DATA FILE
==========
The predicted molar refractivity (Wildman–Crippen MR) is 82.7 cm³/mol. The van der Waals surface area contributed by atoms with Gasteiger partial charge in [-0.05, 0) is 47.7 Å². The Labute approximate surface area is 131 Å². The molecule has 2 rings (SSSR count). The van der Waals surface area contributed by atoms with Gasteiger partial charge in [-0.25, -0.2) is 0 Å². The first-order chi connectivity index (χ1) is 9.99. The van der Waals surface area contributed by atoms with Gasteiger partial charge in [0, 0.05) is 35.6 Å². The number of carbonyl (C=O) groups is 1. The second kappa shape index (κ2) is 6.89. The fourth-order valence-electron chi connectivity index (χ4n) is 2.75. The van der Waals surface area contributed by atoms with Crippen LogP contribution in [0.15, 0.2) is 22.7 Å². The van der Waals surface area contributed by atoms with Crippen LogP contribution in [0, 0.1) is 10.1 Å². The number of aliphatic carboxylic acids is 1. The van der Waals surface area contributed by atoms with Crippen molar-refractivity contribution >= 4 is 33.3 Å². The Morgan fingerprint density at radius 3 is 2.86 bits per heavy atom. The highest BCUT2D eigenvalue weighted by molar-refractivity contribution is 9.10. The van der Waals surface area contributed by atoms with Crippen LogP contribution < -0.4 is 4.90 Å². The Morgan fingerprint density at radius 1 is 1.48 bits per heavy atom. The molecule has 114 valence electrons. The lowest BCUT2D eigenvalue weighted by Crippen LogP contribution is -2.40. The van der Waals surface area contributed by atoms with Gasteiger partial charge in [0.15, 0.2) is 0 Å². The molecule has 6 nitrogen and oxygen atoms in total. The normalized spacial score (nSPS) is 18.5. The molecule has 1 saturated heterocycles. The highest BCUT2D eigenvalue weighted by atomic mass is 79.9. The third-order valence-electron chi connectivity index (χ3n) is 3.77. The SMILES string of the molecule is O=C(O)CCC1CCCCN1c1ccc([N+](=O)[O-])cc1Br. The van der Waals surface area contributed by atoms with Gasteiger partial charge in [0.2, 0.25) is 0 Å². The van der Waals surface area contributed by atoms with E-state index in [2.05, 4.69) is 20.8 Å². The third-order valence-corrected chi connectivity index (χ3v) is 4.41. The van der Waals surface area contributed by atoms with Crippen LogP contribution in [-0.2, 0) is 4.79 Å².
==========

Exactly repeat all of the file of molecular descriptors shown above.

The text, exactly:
The predicted molar refractivity (Wildman–Crippen MR) is 82.7 cm³/mol. The van der Waals surface area contributed by atoms with Gasteiger partial charge in [-0.05, 0) is 47.7 Å². The Labute approximate surface area is 131 Å². The molecule has 2 rings (SSSR count). The van der Waals surface area contributed by atoms with Gasteiger partial charge in [-0.25, -0.2) is 0 Å². The first-order chi connectivity index (χ1) is 9.99. The van der Waals surface area contributed by atoms with Gasteiger partial charge in [0, 0.05) is 35.6 Å². The number of carbonyl (C=O) groups is 1. The second kappa shape index (κ2) is 6.89. The fourth-order valence-electron chi connectivity index (χ4n) is 2.75. The van der Waals surface area contributed by atoms with Crippen LogP contribution in [0.15, 0.2) is 22.7 Å². The van der Waals surface area contributed by atoms with Crippen LogP contribution in [0, 0.1) is 10.1 Å². The number of aliphatic carboxylic acids is 1. The van der Waals surface area contributed by atoms with Crippen molar-refractivity contribution >= 4 is 33.3 Å². The Morgan fingerprint density at radius 3 is 2.86 bits per heavy atom. The highest BCUT2D eigenvalue weighted by molar-refractivity contribution is 9.10. The van der Waals surface area contributed by atoms with Crippen LogP contribution < -0.4 is 4.90 Å². The Morgan fingerprint density at radius 1 is 1.48 bits per heavy atom. The molecule has 114 valence electrons. The lowest BCUT2D eigenvalue weighted by Crippen LogP contribution is -2.40. The van der Waals surface area contributed by atoms with Gasteiger partial charge in [0.15, 0.2) is 0 Å². The molecule has 6 nitrogen and oxygen atoms in total. The normalized spacial score (nSPS) is 18.5. The molecule has 1 saturated heterocycles. The highest BCUT2D eigenvalue weighted by atomic mass is 79.9. The third-order valence-electron chi connectivity index (χ3n) is 3.77. The SMILES string of the molecule is O=C(O)CCC1CCCCN1c1ccc([N+](=O)[O-])cc1Br. The van der Waals surface area contributed by atoms with Gasteiger partial charge in [0.2, 0.25) is 0 Å². The van der Waals surface area contributed by atoms with E-state index in [2.05, 4.69) is 20.8 Å². The third-order valence-corrected chi connectivity index (χ3v) is 4.41. The van der Waals surface area contributed by atoms with Crippen LogP contribution in [-0.2, 0) is 4.79 Å².